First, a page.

Vineland Mayor Ruben Bermudez addresses the crowd after being sworn in on Jan. 5, 2013.

Ben Fogletto

Ruben Bermudez’s ceremonial swearing-in Jan. 5 as the city’s first Hispanic mayor was unlike any of the others that have marked the beginning of a new Vineland municipal government administration.

For sure, there was its length: At almost three hours, local officials said, it was likely the longest change-of-government event in the city’s history.

And then there was the audience: The majority of the faces in the Landis Intermediate School’s auditorium belonged to people who were not white, nor were they witnessing the inauguration of another in a long line of Italian-American mayors with names such as Romano, Fiorelli, Campanella and Gittone.

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Most of those in attendance were Hispanic. They were cheering not only for Bermudez but for what he represented: The potential coming of power by the largest minority group in the city.

But whether that happens depends on the Hispanic community doing something it has never done before — unite. History and the city’s changing demographics in the Hispanic community show that may not be easily accomplished.

U.S. Census figures for 2010 show that Hispanics make up 38 percent of the city’s 60,724 residents. Puerto Ricans remain, as they have for decades, the largest Hispanic block, at almost 27 percent.

But the census figures show something else.

The city’s Mexican population is growing, increasing from a little more than 2 percent from the 2000 census to more than 7 percent in the 2010 census.

And while the percentage of other Hispanic groups remained about the same, at less than 4 percent, its makeup is changing. Officials in the Hispanic community say those other groups are becoming more diverse as people from Nicaragua, Costa Rica, Honduras, the Dominican Republic and various other Latin American and South American countries are arriving.

Bermudez, whose family arrived in the 1940s from Utuado, Puerto Rico, acknowledges that the city’s different Hispanic groups never seemed to be able to unite over the years and thus gain more political or economic power. The changing makeup of the city’s Hispanic population presents more people with differing cultures and traditions, something that seems to impede unity, he said.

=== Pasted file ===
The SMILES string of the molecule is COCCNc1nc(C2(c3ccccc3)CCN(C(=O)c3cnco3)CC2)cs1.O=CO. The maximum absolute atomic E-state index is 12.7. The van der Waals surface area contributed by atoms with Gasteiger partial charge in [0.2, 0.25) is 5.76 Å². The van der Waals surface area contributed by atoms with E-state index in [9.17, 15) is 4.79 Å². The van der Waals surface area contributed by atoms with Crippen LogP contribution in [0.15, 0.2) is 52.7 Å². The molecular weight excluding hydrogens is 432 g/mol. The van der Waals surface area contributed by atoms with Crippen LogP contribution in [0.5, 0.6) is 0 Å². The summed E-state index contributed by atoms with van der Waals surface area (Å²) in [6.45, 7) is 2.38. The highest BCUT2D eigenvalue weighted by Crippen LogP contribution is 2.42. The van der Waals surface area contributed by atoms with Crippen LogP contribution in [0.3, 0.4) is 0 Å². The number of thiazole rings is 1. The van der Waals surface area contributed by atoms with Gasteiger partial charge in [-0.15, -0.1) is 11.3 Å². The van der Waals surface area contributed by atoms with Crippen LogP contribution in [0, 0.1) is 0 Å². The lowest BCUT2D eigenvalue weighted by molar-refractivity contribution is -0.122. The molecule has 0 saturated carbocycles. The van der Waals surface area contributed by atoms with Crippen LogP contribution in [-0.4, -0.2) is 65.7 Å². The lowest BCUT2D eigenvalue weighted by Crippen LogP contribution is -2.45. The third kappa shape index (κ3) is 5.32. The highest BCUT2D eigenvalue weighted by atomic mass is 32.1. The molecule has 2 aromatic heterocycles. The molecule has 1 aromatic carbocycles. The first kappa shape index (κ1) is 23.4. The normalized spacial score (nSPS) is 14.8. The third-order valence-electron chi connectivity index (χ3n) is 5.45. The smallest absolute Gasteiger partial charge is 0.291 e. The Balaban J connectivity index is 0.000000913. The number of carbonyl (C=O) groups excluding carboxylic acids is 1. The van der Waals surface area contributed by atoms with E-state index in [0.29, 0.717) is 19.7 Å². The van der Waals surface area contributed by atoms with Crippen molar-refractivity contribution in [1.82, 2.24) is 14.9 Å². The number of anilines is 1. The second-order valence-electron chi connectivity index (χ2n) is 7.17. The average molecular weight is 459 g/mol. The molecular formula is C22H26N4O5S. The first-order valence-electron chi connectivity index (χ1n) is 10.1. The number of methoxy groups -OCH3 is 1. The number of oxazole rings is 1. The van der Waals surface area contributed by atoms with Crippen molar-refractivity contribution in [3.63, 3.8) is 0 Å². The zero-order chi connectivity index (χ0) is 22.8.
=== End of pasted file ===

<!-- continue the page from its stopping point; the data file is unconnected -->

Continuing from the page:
“They don’t want to give that up,” Bermudez said.

Ezequiel Nicolas, 31, and Elizabeth Garcia, 30, are members of that changing Hispanic community.

Both are from Mexico, Nicolas having arrived in 2000 and Garcia arriving a year later. They are business partners running Mex-Express, a variety store and restaurant at Seventh and Cherry streets. Their customers come from a variety of different Hispanic backgrounds.

But Nicolas said it has been difficult to get those people to work together. Members of those different Hispanic groups prefer to work within the boundaries of their own communities, he said.

Nicolas said it has even been difficult for fellow Mexican merchants to organize. That includes something as simple as asking city government for more street lights and more police, which could attract more customers to Mexican-run businesses on Seventh Street, he said.

“I think if we work together, we can do more,” Nicolas said. “We talk.”

If it is any consolation to Vineland’s Hispanics, it is that lack of unity is not unique to the city. The 2010 census figures show that Hispanics, at more than 18 percent, are New Jersey’s largest minority group. An inability to unify those Hispanics resulted in the first Hispanic Leadership Summit at Rowan University in Glassboro in September.

“There is not really cohesion,” the event’s organizer, Assemblyman Angel Fuentes, D-Gloucester, Camden, said of New Jersey’s Hispanics.

Blaming a big part of the problem on getting together Hispanics with different cultures and traditions is “fair,” he said.

“We really talked deeply about the divisions among us,” Fuentes said. “We are trying to engage at the grass-roots level to really come together as a team with a good vision … for the entire community.”

Martin Perez, president of the Latino Leadership Alliance of New Jersey, said his organization was created in 1999 to specifically deal with the state’s Hispanic groups.

“It’s a very complex group of people,” Perez said, noting the change in New Jersey’s Hispanic population mirrors what is happening in Vineland.

Hispanic unity really depends on the emergence of civic leaders “to have the foresight and find common ground,” he said.

“It’s a challenge, but it’s not impossible,” Perez said.

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